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It seems the one thing people are interested in buying from retailers these days is their real estate. After Loblaw Cos. stock popped last week when the grocer announced plans to spin most of its bricks and dirt into a real estate investment trust, Richard Baker, the governor and controlling shareholder of the newly public Hudson's Bay Co., mused about doing the same thing while talking to analysts on Tuesday.

That would be good for investors, because the retailer's first quarterly report since its initial public offering last month reveals a company struggling with declining profit margins despite apparently healthy sales.

During the third quarter ended Oct. 27, same-store sales at the company's Hudson's Bay and U.S.-based Lord & Taylor chains rose by 4.5 per cent and 5.2 per cent, respectively, in their home currencies, over the same period last year.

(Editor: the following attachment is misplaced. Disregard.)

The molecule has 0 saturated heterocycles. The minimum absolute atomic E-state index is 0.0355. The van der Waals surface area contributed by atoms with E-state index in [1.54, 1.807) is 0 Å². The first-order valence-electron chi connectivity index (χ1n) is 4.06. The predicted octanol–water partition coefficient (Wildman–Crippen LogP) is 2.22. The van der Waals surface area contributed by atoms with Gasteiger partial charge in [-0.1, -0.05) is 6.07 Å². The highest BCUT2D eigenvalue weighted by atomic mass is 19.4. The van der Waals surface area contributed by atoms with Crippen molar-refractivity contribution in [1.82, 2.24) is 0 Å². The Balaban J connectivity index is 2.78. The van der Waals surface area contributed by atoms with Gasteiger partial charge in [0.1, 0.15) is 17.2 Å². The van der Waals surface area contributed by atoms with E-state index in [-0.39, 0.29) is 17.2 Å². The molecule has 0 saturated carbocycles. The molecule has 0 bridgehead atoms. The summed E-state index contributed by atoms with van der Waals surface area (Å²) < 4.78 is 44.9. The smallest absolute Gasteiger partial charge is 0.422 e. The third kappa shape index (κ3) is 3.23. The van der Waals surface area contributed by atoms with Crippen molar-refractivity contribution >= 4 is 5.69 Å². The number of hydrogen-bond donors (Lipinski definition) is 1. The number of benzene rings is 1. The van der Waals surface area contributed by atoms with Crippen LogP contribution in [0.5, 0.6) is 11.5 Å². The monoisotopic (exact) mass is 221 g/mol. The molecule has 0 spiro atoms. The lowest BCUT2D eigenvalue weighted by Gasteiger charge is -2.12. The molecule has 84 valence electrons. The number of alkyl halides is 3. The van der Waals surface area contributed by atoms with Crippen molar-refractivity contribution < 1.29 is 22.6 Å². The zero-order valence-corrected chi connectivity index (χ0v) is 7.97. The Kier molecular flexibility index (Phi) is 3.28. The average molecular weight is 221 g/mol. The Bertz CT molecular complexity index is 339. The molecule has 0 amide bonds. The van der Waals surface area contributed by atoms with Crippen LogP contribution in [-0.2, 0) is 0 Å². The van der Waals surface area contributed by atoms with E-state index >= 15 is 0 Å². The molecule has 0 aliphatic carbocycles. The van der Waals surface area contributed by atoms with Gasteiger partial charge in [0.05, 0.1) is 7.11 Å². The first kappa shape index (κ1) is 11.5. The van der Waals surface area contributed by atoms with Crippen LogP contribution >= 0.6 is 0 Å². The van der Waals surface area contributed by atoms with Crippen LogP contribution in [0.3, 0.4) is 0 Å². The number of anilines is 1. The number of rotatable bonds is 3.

Behind those seemingly good top-line numbers is the real story. Like many other retailers, HBC stores had to resort to heavy promotions to woo tepid consumers to open their wallets in the third quarter. That weighed significantly on profits. Earnings before interest, taxes, depreciation and amortization from continuing operations (i.e. excluding the Zellers stores that HBC is winding down) fell by 27 per cent to $47.9-million from the year-ago period as discounting and inventory shortages took their toll on the bottom line.

HBC's new investors are left with a fuzzy picture of the company's prospects. But one thing seems certain – without an unexpected pickup in consumer sentiment and spending, the fourth quarter won't offer much better news. The company has already announced that it expects a $20-million (U.S.) hit to Lord & Taylor sales because of store shutdowns as Hurricane Sandy ripped through the East Coast. Looking further ahead, the company faces an increasingly competitive landscape when U.S. retail phenomenon Target arrives in Canada next year and sets up shop in many of the Zellers locations that HBC is exiting.

A REIT spinoff would be a welcome but unexpected Christmas gift for shareholders, who haven't seen the stock trade above its $17 IPO price since the day after its debut Nov. 20. For now the best deal they're likely to see out of The Bay is a discount on the merchandise in stores.